Eric Lam and his friends, Nick Walker and Jeff Quinn-Cane, have a crazy and unique baseball tradition. Since they graduated from college in 2005, the Seattle Prep high school friends meet up every year at a different ball park to watch a Seattle Mariners game.
In 2005, they wanted to visit every ball park around the country (not exclusive to Mariners games) but there were only two weeks between graduation and starting new jobs. They managed to hit nine stadiums in that time limit.
Eric and Nick first set off to Yankee Stadium (old New York Yankees) and Camden Yards (Baltimore Orioles). Jeff joined them for Great American Ball Park (Cincinnati Reds), Jacobs Field (Cleveland Indians), and PNC Park (Pittsburgh Pirates). Eric and Nick then finished with Nationals Park (Washington Nationals), Citizens Bank Park (Philadelphia Phillies), Shea Stadium (old New York Mets), and Fenway Park (Boston Red Sox).
The trio had no illusions of comfort or luxury. It was a gritty, tough, exhausting road trip that was well worth every second. They crashed at friends’ places in every city except for Cincinnati, where they stayed at a hotel.
In the subsequent years, they amended their goal to focus on one stadium a year for a Mariners away game, ideally. Since Eric lives in Hong Kong, Nick in Seattle, and Jeff in Los Angeles, the annual trip is a good way for the friends to keep in touch.
They went to U.S. Cellular Field (Chicago White Sox) in 2006, Comerica Park (Detroit Tigers) in 2007, the World Baseball Classic in L.A. in 2009, and will meet at Tropicana Field (Tampa Bay Rays) this September. They skipped 2008 because Eric was stuck in Hong Kong for work.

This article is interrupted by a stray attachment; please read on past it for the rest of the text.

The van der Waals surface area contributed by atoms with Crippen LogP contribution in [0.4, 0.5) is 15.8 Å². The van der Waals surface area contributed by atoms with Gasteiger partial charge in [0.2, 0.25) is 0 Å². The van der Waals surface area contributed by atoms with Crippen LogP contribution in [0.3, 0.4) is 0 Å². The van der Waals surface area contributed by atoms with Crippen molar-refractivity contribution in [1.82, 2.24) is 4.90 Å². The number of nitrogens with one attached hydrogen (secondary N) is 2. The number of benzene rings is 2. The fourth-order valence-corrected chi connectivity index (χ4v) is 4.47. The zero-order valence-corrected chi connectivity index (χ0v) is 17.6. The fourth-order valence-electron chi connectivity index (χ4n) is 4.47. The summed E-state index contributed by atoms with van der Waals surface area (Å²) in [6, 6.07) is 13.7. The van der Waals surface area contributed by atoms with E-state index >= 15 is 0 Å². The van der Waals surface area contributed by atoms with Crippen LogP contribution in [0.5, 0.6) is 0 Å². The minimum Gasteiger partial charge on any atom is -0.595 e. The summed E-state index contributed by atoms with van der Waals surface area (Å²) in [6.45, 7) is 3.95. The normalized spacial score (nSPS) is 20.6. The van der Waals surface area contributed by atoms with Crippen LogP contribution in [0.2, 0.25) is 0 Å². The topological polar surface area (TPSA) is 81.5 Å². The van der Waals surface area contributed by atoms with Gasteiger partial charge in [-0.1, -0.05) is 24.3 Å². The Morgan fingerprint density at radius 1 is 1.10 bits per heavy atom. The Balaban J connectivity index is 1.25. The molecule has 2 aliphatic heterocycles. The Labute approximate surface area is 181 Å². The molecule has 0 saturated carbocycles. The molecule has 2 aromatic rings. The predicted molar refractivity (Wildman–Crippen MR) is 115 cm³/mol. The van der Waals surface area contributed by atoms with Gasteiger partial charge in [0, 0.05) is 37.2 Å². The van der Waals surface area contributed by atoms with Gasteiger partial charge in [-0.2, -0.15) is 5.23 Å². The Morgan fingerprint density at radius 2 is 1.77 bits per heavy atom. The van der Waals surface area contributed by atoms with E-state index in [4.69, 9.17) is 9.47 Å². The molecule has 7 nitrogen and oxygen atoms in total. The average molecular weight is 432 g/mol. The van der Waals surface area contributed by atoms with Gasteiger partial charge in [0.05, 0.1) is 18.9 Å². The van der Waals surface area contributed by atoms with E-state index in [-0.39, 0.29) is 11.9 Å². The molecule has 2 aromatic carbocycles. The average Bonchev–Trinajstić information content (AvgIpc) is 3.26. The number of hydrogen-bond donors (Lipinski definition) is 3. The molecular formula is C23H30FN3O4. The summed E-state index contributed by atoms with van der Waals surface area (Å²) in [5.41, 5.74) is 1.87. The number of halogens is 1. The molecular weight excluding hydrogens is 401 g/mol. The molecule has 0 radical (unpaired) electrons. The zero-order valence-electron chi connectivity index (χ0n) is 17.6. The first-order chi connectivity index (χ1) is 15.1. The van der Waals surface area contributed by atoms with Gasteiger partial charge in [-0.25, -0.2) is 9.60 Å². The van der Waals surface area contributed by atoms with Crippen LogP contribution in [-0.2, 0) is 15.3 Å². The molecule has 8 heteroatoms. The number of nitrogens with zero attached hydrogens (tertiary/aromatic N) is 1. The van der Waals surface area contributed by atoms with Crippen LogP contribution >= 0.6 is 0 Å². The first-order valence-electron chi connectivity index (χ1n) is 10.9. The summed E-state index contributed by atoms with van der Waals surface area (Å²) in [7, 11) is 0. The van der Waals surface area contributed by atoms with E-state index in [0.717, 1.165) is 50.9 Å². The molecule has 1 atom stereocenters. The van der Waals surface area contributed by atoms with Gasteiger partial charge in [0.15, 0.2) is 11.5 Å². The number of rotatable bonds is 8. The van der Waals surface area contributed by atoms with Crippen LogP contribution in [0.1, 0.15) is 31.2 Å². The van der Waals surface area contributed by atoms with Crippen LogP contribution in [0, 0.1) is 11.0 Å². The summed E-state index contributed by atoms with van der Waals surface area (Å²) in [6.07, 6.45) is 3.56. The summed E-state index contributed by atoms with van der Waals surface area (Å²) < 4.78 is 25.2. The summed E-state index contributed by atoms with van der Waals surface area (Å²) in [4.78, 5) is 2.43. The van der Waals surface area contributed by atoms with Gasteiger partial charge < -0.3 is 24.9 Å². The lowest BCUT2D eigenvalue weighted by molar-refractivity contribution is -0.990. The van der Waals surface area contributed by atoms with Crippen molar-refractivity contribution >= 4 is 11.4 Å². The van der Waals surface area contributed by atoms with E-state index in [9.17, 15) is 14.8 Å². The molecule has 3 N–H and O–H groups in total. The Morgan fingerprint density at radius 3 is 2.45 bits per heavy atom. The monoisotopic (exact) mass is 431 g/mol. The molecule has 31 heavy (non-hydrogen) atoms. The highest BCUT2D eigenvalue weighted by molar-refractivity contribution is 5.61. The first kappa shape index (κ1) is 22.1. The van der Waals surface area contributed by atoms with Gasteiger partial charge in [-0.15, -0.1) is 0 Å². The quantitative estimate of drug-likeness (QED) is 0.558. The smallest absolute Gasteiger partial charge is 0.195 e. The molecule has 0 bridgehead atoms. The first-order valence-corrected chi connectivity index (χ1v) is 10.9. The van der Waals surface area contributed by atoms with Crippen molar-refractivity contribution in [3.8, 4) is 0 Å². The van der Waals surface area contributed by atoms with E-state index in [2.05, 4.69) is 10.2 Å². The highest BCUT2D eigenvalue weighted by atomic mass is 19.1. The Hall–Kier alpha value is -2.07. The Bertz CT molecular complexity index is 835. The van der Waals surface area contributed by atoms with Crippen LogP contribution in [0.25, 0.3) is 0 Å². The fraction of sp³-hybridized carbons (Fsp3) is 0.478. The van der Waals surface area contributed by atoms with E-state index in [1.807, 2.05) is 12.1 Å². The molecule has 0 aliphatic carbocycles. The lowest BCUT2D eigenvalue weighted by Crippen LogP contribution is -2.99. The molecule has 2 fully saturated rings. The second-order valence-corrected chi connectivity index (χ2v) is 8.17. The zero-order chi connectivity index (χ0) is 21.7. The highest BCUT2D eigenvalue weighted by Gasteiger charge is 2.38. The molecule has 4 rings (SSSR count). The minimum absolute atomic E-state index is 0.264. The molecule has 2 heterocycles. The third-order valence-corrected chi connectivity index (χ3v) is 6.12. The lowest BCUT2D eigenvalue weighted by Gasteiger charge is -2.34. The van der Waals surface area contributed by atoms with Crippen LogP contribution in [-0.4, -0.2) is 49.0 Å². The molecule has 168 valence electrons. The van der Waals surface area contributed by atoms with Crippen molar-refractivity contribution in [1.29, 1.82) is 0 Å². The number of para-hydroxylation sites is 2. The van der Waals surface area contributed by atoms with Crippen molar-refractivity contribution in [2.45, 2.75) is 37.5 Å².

The trio grew up as Mariner fans living in Seattle, but like so many Seattle natives, they became engrossed in the AL pennant race of 1995. The Mariners were 11.5 games behind the California Angels in the middle of August. The Angels went through one of the worst late-season collapses in major league history and dropped out of first place. California then came back to win the last five games to tie Seattle for the division lead, forcing a one-game playoff to determine the AL West champion.
“The game was in the middle of the afternoon. I remember the whole school was brought into the auditorium so we could all watch the game together. I was there with all of my classmates as we witnessed history. I will never forget when Luis Sojo hit the bases clearing double that got wedged into the bullpenn siding. That put us up 5-0, and we were unstoppable. Randy Johnson threw a complete game, allowing just 1 run and 3 hits with 12 strikeouts. Also, I will never forget the moment Randy came out of the bullpen in Game 5 of the divisional series against the Yankees that year. The second the Big Unit left the dugout and started walking toward the bullpen, the crowd roared. The feeling of invincibility when he was on the mound was only matched by “the double”, which is when Edgar Martinez drove in Ken Griffey, Jr. from first base for the division-winning run in the 12th inning. The whole pennant race was memorable, but those two games are the ones that stuck out.”
For these friends, every yearly visit is special. They are counting down the days to September for they are truly crazy fans.
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